Background of The Climate Action Resolution for Bend
Climate Policy is Good for Cities

FAQs Bend Climate Ordinance
which is now a Resolution

Passed September 7, 2016

Copy of the Resolution 3044

4 City Councilors and the Mayor voted for the Resolution: Nathan Boddie, Mayor Jim Clinton, Sally Russell, Barb Campbell and Doug Knight. 2 Councilors voted against it.

Advocates for the this effort included 17 individuals, along with the organizing and policy developmet efforts of The Environmental Center, 350Deschutes, Citizen’s Climate Lobby, Oregon League of Conservation Voters, nearly 100 businesses who signed their support,  and many citizens who gave public testimony.

We Need Meaningful Climate Policy for Bend

The Bend Climate Ordinance Working Group prefers an ordinance because it would reflect a stronger commitment to effective climate action. However, for the sake of a broader community consensus, we can accept a resolution, provided it contains these elements:

Community goals for reducing fossil fuel use by 40% by 2030 and 70% by 2050.

o WHY? For our community to take meaningful climate action, we must address community-wide emissions. Emissions for City of Bend operations are likely less than 5% of total community emissions.

Clear timetables for adopting climate action plans for the City as an organization and the community as a whole.

o WHY? Time is of the essence for avoiding the worst case scenarios of climate change. And the climate action plans are the heart of taking meaningful action in a timely manner.

Provide for triple bottom line cost benefit analysis of alternative climate action plans.

o WHY? Cost-benefit analysis is important but financial costs/benefits are not the only factors considered. Economic/financial, social and environmental factors should all be considered to ensure that the cost-benefit analysis is done within a broader sustainability framework.

How can you make a difference?


What does the Resolution do?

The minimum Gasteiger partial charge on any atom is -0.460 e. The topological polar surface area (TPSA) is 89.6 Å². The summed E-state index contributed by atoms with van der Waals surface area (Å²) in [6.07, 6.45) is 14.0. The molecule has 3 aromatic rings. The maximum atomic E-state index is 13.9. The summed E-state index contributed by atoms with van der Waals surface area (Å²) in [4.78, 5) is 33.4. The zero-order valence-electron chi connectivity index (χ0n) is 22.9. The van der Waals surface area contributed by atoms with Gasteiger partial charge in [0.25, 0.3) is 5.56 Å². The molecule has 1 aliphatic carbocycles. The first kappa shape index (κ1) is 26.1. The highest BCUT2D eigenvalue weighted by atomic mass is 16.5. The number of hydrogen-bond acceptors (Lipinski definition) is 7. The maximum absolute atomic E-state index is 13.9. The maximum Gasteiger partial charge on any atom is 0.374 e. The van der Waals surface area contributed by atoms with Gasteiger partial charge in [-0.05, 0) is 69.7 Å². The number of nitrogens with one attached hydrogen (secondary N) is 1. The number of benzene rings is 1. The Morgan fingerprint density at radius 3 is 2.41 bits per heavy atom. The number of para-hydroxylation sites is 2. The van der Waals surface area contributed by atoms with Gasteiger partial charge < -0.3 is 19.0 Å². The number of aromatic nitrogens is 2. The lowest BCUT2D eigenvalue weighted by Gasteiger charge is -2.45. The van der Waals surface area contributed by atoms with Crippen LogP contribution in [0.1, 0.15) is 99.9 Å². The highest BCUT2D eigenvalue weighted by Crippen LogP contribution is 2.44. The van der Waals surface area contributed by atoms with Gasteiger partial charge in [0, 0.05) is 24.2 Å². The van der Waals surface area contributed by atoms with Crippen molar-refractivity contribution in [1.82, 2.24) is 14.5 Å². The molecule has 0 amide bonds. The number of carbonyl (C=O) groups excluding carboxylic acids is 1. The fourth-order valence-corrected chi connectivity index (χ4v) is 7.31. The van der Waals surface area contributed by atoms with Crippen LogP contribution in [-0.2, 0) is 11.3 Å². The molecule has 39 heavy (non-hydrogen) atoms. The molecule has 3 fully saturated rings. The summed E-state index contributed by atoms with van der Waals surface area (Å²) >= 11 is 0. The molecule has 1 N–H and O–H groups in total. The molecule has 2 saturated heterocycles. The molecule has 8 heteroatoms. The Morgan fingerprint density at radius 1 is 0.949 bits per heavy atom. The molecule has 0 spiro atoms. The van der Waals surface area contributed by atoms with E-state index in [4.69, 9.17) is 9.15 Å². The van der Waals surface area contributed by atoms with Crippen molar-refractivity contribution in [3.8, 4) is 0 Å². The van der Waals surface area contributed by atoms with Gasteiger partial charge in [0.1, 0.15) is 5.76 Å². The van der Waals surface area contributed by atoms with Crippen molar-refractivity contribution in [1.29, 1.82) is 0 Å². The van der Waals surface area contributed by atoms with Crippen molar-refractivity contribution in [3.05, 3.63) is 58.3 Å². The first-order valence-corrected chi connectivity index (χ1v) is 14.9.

• The ordinance creates a fair and flexible framework for developing both city and citizen-
based actions. More specifically, the Resolution:

• Creates a citizens Climate Action Steering Comittee with broad public representation to consider science-based strategies and to develop climate action plans to
submit to the City Council for its approval;

• Provides for the creation of two climate action plans:

• A climate action plan for all City of Bend operations, building on accomplishments already made by city staff and departments;

• A comprehensive and cost-effective GHG emission reduction plan for
Bend businesses and households;

• Puts the City of Bend on track to be carbon neutral by the year 2030;

• Sets achievable, meaningful, science-based targets for actual reductions in the use of fossil fuels for both the City of Bend and the community: 40 percent by
2030 and 70 percent by 2050, based on carbon emission levels from 2010 or more recent years;

• Provides for adequate and dedicated City of Bend staffing to support the
objectives of the ordinance and their implementation.
Why now?

It’s time for clear thinking and smart action, at all levels of government

Though GHG reduction goals outlined in the 2015 UN Climate Conference in Paris begin to set measureable objectives and collaborative strategies, in general state,
national and international action to cut GHG emissions up to this point has neither been fast enough nor robust enough to adequately deal with the threat. Local action is
appropriate and necessary.

The Resolution provides a way to equitably distribute costs associated with reducing greenhouse gas emissions in order to reduce potential negative economic effects.
Furthermore, a comprehensive climate change strategy embodied in a city ordinance is a practical way to promote local businesses and Bend’s economy.